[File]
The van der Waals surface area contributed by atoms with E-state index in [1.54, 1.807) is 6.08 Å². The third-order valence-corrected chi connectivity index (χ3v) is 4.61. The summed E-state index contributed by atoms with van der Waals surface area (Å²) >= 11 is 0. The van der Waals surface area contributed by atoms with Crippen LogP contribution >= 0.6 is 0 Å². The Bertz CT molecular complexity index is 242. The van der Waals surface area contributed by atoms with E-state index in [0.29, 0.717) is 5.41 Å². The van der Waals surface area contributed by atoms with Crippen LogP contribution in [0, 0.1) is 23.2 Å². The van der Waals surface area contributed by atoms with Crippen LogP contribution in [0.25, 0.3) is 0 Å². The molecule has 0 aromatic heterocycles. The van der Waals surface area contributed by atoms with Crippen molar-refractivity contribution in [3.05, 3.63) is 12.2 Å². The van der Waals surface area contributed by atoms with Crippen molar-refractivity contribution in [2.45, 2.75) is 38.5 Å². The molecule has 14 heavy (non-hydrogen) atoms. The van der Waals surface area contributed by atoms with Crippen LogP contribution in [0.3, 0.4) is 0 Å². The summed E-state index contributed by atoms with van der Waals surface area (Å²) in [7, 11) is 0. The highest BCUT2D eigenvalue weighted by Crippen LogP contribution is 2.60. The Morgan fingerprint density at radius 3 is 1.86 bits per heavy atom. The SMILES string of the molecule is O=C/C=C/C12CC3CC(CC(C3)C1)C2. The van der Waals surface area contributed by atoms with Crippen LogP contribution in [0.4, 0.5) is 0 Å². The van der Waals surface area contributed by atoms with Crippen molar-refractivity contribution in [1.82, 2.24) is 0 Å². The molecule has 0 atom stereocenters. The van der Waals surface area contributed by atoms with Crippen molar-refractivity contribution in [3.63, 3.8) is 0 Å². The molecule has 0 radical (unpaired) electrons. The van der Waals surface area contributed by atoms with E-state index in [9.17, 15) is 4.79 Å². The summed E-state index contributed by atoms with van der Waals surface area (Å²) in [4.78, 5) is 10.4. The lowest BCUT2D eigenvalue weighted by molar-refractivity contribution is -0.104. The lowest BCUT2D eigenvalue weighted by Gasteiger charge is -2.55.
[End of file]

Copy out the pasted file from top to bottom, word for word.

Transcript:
The van der Waals surface area contributed by atoms with E-state index in [1.54, 1.807) is 6.08 Å². The third-order valence-corrected chi connectivity index (χ3v) is 4.61. The summed E-state index contributed by atoms with van der Waals surface area (Å²) >= 11 is 0. The van der Waals surface area contributed by atoms with Crippen LogP contribution >= 0.6 is 0 Å². The Bertz CT molecular complexity index is 242. The van der Waals surface area contributed by atoms with E-state index in [0.29, 0.717) is 5.41 Å². The van der Waals surface area contributed by atoms with Crippen LogP contribution in [0, 0.1) is 23.2 Å². The van der Waals surface area contributed by atoms with Crippen LogP contribution in [0.25, 0.3) is 0 Å². The molecule has 0 aromatic heterocycles. The van der Waals surface area contributed by atoms with Crippen molar-refractivity contribution in [3.05, 3.63) is 12.2 Å². The van der Waals surface area contributed by atoms with Crippen molar-refractivity contribution in [2.45, 2.75) is 38.5 Å². The molecule has 14 heavy (non-hydrogen) atoms. The van der Waals surface area contributed by atoms with Crippen LogP contribution in [0.3, 0.4) is 0 Å². The summed E-state index contributed by atoms with van der Waals surface area (Å²) in [7, 11) is 0. The highest BCUT2D eigenvalue weighted by Crippen LogP contribution is 2.60. The Morgan fingerprint density at radius 3 is 1.86 bits per heavy atom. The SMILES string of the molecule is O=C/C=C/C12CC3CC(CC(C3)C1)C2. The van der Waals surface area contributed by atoms with Crippen LogP contribution in [0.4, 0.5) is 0 Å². The van der Waals surface area contributed by atoms with Crippen molar-refractivity contribution in [1.82, 2.24) is 0 Å². The molecule has 0 atom stereocenters. The van der Waals surface area contributed by atoms with Crippen molar-refractivity contribution in [3.63, 3.8) is 0 Å². The molecule has 0 radical (unpaired) electrons. The van der Waals surface area contributed by atoms with E-state index in [9.17, 15) is 4.79 Å². The summed E-state index contributed by atoms with van der Waals surface area (Å²) in [4.78, 5) is 10.4. The lowest BCUT2D eigenvalue weighted by molar-refractivity contribution is -0.104. The lowest BCUT2D eigenvalue weighted by Gasteiger charge is -2.55.